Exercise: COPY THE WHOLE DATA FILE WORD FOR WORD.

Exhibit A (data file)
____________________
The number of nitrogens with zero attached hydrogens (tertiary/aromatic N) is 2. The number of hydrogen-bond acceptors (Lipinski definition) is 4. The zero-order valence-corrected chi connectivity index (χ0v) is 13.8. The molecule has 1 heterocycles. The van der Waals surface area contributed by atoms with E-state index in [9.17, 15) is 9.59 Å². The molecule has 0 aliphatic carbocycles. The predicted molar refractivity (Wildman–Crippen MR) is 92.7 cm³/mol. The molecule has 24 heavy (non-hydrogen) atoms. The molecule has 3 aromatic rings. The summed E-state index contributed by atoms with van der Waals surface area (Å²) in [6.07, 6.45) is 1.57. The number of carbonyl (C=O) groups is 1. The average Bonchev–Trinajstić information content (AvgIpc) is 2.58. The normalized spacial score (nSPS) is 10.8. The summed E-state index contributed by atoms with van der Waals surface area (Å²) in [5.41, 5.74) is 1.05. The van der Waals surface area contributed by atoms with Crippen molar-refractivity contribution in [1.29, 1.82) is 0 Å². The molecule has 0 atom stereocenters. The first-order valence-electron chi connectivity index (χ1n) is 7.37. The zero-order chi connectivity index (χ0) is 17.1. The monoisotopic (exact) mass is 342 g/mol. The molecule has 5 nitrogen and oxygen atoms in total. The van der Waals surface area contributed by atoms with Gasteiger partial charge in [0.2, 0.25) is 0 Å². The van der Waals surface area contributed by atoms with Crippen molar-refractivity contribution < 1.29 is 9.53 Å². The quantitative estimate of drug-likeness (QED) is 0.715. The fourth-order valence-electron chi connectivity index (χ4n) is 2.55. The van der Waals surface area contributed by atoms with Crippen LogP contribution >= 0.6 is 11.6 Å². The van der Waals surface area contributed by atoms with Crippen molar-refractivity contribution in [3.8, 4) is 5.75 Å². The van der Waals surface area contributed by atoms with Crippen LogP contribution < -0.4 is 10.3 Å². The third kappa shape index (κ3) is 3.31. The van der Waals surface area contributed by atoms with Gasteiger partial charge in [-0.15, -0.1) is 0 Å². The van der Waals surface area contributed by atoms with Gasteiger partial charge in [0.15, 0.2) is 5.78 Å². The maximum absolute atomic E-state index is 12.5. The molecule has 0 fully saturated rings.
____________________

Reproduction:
The number of nitrogens with zero attached hydrogens (tertiary/aromatic N) is 2. The number of hydrogen-bond acceptors (Lipinski definition) is 4. The zero-order valence-corrected chi connectivity index (χ0v) is 13.8. The molecule has 1 heterocycles. The van der Waals surface area contributed by atoms with E-state index in [9.17, 15) is 9.59 Å². The molecule has 0 aliphatic carbocycles. The predicted molar refractivity (Wildman–Crippen MR) is 92.7 cm³/mol. The molecule has 24 heavy (non-hydrogen) atoms. The molecule has 3 aromatic rings. The summed E-state index contributed by atoms with van der Waals surface area (Å²) in [6.07, 6.45) is 1.57. The number of carbonyl (C=O) groups is 1. The average Bonchev–Trinajstić information content (AvgIpc) is 2.58. The normalized spacial score (nSPS) is 10.8. The summed E-state index contributed by atoms with van der Waals surface area (Å²) in [5.41, 5.74) is 1.05. The van der Waals surface area contributed by atoms with Crippen molar-refractivity contribution in [1.29, 1.82) is 0 Å². The molecule has 0 atom stereocenters. The first-order valence-electron chi connectivity index (χ1n) is 7.37. The zero-order chi connectivity index (χ0) is 17.1. The monoisotopic (exact) mass is 342 g/mol. The molecule has 5 nitrogen and oxygen atoms in total. The van der Waals surface area contributed by atoms with Gasteiger partial charge in [0.2, 0.25) is 0 Å². The van der Waals surface area contributed by atoms with Crippen molar-refractivity contribution < 1.29 is 9.53 Å². The quantitative estimate of drug-likeness (QED) is 0.715. The fourth-order valence-electron chi connectivity index (χ4n) is 2.55. The van der Waals surface area contributed by atoms with Crippen LogP contribution >= 0.6 is 11.6 Å². The van der Waals surface area contributed by atoms with Crippen molar-refractivity contribution in [3.8, 4) is 5.75 Å². The van der Waals surface area contributed by atoms with Crippen LogP contribution < -0.4 is 10.3 Å². The third kappa shape index (κ3) is 3.31. The van der Waals surface area contributed by atoms with Gasteiger partial charge in [-0.15, -0.1) is 0 Å². The van der Waals surface area contributed by atoms with Gasteiger partial charge in [0.15, 0.2) is 5.78 Å². The maximum absolute atomic E-state index is 12.5. The molecule has 0 fully saturated rings.